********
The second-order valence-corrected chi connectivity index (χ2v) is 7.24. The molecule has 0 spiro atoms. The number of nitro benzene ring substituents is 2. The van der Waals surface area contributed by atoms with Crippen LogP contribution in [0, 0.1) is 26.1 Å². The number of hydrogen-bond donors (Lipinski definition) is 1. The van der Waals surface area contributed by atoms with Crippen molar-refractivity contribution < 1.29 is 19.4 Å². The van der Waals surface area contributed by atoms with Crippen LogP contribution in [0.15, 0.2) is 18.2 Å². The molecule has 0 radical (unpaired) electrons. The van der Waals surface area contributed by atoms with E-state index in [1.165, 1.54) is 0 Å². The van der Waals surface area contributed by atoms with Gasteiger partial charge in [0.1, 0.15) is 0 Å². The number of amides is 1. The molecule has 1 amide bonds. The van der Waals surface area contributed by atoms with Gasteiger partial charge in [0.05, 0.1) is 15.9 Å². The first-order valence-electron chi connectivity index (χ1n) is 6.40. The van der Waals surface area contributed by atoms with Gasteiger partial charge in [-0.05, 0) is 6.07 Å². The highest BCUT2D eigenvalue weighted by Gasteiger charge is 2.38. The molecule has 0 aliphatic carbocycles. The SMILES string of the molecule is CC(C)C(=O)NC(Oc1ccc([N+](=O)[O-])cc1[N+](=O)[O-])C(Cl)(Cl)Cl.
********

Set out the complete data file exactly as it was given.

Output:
The second-order valence-corrected chi connectivity index (χ2v) is 7.24. The molecule has 0 spiro atoms. The number of nitro benzene ring substituents is 2. The van der Waals surface area contributed by atoms with Crippen LogP contribution in [0, 0.1) is 26.1 Å². The number of hydrogen-bond donors (Lipinski definition) is 1. The van der Waals surface area contributed by atoms with Crippen molar-refractivity contribution < 1.29 is 19.4 Å². The van der Waals surface area contributed by atoms with Crippen LogP contribution in [0.15, 0.2) is 18.2 Å². The molecule has 0 radical (unpaired) electrons. The van der Waals surface area contributed by atoms with E-state index in [1.165, 1.54) is 0 Å². The van der Waals surface area contributed by atoms with Gasteiger partial charge in [0.1, 0.15) is 0 Å². The number of amides is 1. The molecule has 1 amide bonds. The van der Waals surface area contributed by atoms with Gasteiger partial charge in [0.05, 0.1) is 15.9 Å². The first-order valence-electron chi connectivity index (χ1n) is 6.40. The van der Waals surface area contributed by atoms with Gasteiger partial charge in [-0.05, 0) is 6.07 Å². The highest BCUT2D eigenvalue weighted by Gasteiger charge is 2.38. The molecule has 0 aliphatic carbocycles. The SMILES string of the molecule is CC(C)C(=O)NC(Oc1ccc([N+](=O)[O-])cc1[N+](=O)[O-])C(Cl)(Cl)Cl.